Masi Amarone Della Valpolicella Mazzano  2003 750ml
SKU 751977

Masi Amarone Della Valpolicella Mazzano 2003

Masi - Veneto - Italy - Valpolicella

Professional Wine Reviews for Masi Amarone Della Valpolicella Mazzano 2003

Rated 93 by Wine Spectator
Offers aromas of prune and date, with a good dose of oak that takes on a coffee grinds character on the palate. Full-bodied and sturdy, with a combination of fruit and oak tannins that give a long, firm finish, carrying a concentrated core of fruit. Mazzano is always a big, chewy wine when young. Needs lots of time. Best after 2011.
Rated 92 by Robert Parker
The 2003 Amarone della Valpolicella Classico Mazzano is a large-scaled, full-throttle wine loaded with super-ripe dark fruit, mocha, chocolate, leather, grilled herbs and spices. The fruit verges...
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$137.24
Bottle
$133.04
12 Bottle
(case price $1596.48)
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750ml
93Wine Spectator
92Robert Parker

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Additional Information on Masi Amarone Della Valpolicella Mazzano 2003

Winery: Masi

Varietal: Corvina Blend

The Corvina varietal grape is one of Italy's most famous products, and is used in the production of some of the country's most famous and widely admired wine. Amarone and Valpolicella wines use a high percentage of Corvina grapes, and these wines make the most of the grapes' bright crimson color, and richness of sour cherry flavors Because the Corvina grape has a naturally high level of fruit acid, it is perfect for barrel aging This process rounds out the harsher, bitterer aspects of the grape, and produces wonderfully soft, mellow yet complex red wines. Most commonly associated with the region of Veneto, Corvina grapes have, in recent decades, been planted in several New World countries eager to emulate the fine wines found in Italy.

Region: Veneto

As historically one of the most important regions in the world regarding trade and experimentation, it comes as no surprise to discover that Veneto has always been a well respected and innovative wine region. This area of north-easterly area of Italy benefits greatly from a continental climate tempered by the Alps, and plenty of influence from the Germanic countries it is near to. Veneto is most commonly associated with beautifully elegant white wines, such as those of Soave, and has over ninety thousand hectares under vine. Impressively, within that area, over a third of the vineyards in the Veneto region have been granted official AOC status, and many of the sub-regions and appellations of Veneto have gone on to be world-famous in regards to quality. One such example is Valpolicella, where some of Italy's finest and most complex red wines are produced.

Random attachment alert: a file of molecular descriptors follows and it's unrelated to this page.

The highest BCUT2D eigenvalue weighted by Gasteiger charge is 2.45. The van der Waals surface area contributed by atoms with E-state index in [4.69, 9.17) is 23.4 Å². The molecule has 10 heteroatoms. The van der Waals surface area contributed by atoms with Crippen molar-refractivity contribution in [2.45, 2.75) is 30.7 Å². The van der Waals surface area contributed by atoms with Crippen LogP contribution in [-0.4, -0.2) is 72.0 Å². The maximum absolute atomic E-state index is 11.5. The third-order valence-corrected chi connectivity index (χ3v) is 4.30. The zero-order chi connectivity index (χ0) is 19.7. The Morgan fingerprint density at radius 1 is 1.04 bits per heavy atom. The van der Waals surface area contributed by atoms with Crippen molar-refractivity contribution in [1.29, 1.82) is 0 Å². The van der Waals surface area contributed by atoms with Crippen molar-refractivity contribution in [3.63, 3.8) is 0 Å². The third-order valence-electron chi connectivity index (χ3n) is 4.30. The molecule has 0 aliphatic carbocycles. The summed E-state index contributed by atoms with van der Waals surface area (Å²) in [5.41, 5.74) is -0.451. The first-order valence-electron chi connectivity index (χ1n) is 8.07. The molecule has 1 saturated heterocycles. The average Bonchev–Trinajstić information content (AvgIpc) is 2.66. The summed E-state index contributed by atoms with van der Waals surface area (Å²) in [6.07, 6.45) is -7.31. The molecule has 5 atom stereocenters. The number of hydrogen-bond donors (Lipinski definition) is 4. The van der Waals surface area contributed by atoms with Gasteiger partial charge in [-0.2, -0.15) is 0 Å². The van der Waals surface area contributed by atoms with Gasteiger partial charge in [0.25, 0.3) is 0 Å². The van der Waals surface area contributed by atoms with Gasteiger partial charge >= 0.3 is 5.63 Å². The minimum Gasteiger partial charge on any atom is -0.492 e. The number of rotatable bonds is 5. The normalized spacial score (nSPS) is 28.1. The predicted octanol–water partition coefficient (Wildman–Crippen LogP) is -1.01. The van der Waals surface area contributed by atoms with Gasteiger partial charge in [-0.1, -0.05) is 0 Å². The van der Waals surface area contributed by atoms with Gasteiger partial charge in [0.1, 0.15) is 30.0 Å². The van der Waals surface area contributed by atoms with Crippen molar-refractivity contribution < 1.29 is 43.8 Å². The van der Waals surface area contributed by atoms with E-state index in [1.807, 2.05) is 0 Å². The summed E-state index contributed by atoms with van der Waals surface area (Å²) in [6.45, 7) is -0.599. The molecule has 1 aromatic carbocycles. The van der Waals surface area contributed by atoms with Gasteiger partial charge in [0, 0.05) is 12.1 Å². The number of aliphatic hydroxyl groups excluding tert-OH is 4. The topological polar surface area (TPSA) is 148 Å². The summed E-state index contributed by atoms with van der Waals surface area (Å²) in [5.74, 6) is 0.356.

Country: Italy

It isn't difficult to understand why Italy is famed not just for the quality of its wines, but also for the vast variety and range of characteristics found in the wines there. The terrain of the country varies wildly, from the lush rolling green hills and valley of Tuscany, to the sun drenched rocky coasts of Sicily, the mountainous and alpine regions of the north, and the marshy lowlands of the east. Italy really does have a little bit of everything. Combine this huge range of landscapes with an almost perfect climate for grape cultivation, and you have a country seemingly designed for viticultural excellence. The results speak for themselves, and it is clear to see that wine has become an inseparable part of Italian culture as a result of its abundance and brilliance. Each village, city and region has a local wine perfectly matched with the cuisine of the area, and not an evening passes without the vast majority of Italian families raising a glass of locally sourced wine with pride and pleasure.